Thursday, Oct. 26: Sudanese warring parties to meet in Jeddah, Saudi Arabia.
Sunday, Oct. 29: German Chancellor Olaf Scholz begins a three-day trip to Nigeria and Ghana.
Kenya troop delay. A Kenyan court on Tuesday extended an order preventing the government from deploying 1,000 police officers to Haiti until a court case is resolved. A petition against the U.S.- and U.N.-backed mission was brought by opposition politician Ekuru Aukot and two civilians. Kenya’s Parliament has to give formal consent before the mission can start. The case resumes on Nov. 9.
Sudan civil war. Today marks two years since the Oct. 25 military coup in Sudan and just over six months since fighting broke out in the capital, Khartoum, between the Sudanese military and the paramilitary Rapid Support Forces. The fighting has now spread beyond Khartoum into other towns, and 9,000 people have been killed so far.
Yet aid agencies say the conflict has been largely forgotten by the international community and that they have received little support from international donors. And last week, Médecins Sans Frontières, one of the few organizations active in Khartoum, was forced to suspend support for lifesaving surgery in a hospital in south Khartoum because it said the Sudanese military has blocked medical supplies from getting to the area for over a month.
On Saturday, the Sudanese army’s deputy commander in chief announced that both parties in the conflict had agreed to resume cessation talks in Saudi Arabia, which are scheduled to take place on Thursday.
Niger coup. The European Union said on Monday that it had begun steps to impose sanctions on Niger’s military junta, which overthrew the country’s democratically elected leader in July. The bloc’s foreign-policy chief said the move “sends a clear message” that “military coups bear costs.” Deposed former President Mohamed Bazoum has remained under house arrest since the July 26 coup. The military government said last week it foiled an escape attempt by Bazoum.
France, meanwhile, has started moving its troops to Chad after Niger’s junta demanded the roughly 1,400 French soldiers stationed in Niger leave the country. According to Agence France-Presse, it marked the third time in 18 months that French troops have been kicked out of a former African colony.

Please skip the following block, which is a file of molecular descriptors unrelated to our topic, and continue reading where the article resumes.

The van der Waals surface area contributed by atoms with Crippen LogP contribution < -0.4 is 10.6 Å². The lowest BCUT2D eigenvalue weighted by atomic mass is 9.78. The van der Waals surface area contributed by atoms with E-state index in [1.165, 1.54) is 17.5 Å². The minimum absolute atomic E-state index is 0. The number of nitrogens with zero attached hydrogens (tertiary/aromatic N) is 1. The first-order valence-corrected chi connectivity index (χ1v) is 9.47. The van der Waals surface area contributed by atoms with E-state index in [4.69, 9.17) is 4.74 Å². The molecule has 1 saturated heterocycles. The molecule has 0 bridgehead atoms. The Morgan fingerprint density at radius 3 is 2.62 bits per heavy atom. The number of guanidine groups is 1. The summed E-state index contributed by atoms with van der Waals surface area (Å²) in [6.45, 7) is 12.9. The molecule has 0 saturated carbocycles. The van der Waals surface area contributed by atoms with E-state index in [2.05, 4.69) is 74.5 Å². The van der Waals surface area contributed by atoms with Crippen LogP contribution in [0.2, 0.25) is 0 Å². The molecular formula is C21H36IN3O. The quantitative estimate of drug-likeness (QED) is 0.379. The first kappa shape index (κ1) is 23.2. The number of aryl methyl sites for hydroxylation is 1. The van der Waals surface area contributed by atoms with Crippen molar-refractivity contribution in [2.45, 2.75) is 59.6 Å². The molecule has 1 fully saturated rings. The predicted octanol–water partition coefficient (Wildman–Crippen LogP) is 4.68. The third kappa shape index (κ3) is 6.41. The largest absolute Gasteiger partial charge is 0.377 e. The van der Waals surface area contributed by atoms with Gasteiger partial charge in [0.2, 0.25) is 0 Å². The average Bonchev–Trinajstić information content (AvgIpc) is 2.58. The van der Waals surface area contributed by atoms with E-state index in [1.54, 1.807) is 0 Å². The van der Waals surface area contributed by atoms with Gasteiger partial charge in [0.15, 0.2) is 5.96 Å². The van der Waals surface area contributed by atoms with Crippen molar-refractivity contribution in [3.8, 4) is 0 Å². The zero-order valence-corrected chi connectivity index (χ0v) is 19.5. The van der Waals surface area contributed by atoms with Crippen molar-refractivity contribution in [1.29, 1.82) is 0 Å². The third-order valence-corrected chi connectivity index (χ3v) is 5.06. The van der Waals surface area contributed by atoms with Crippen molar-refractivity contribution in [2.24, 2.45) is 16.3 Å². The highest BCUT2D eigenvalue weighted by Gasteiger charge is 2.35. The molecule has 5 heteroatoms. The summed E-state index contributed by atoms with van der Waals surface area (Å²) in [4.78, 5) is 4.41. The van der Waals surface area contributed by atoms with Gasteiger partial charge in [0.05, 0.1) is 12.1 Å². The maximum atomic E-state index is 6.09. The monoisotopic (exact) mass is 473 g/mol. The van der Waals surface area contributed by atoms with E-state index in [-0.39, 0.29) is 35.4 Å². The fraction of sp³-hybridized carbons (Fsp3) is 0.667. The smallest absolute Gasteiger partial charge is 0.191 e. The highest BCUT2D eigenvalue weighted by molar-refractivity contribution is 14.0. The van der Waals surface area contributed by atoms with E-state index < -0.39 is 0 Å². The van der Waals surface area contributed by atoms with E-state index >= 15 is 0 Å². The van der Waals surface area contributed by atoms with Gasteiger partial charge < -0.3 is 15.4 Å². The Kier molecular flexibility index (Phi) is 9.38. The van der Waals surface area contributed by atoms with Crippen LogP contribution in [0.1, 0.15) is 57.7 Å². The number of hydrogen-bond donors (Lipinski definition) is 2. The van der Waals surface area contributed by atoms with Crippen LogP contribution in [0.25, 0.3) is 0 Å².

South Africa to regain top spot. South Africa could briefly overtake Nigeria as the continent’s largest economy next year, according to International Monetary Fund forecasts. South African gross domestic product is estimated to reach $401 billion based on current prices in 2024, compared with Nigeria’s $395 billion and Egypt’s $358 billion. This is due to Nigeria’s and Egypt’s struggles with dollar shortages and devaluation of their currencies. However, South Africa is expected to fall once again to third place behind Nigeria and Egypt in 2026 once both nations recover.
Nigeria off the hook. On Monday, Nigeria won a high court case in the United Kingdom against paying $11 billion to Process & Industrial Developments (P&ID), an offshore company based in the British Virgin Islands. The court found P&ID had paid bribes to a former Nigerian minister to gain a contract in 2010 to build a gas plant that never materialized; yet almost a decade later, P&ID wanted Nigeria to pay $6.6 billion for breach of contract. The figure soared to $11.4 billion with interest—representing about a third of Nigeria’s 2024 budget—after the government refused to pay, claiming the project was a scam. Nigerian President Bola Tinubu described the verdict as a victory for all African nations against “overt exploitation.”
Egypt’s Palestinian catalyst. In Africa Is a Country, Hossam el-Hamalawy argues that Sisi is right to be worried about the impact of the Israel-Hamas war on his regime. As far back as Egypt’s 1967 defeat in the Arab-Israeli War, conflicts involving the Palestinian cause often produce anti-regime dissent in Egypt. Sisi is competing against pressure from all sides, including from global leaders, Egyptian unions, and the public. While he has so far managed to quash dissent, the overwhelming support for Palestine among Egyptians could serve as “a potential flashpoint that could erupt spontaneously,” el-Hamalawy writes.
Nigeria’s oil theft problem. In Context News, Bukola Adebayo reports on a community in Lagos whose water sources have been polluted for more than three decades following a 1994 oil leak linked to oil theft. Samples collected by Context showed homes and schools are still contaminated despite assurances by the government that it would look into the issue.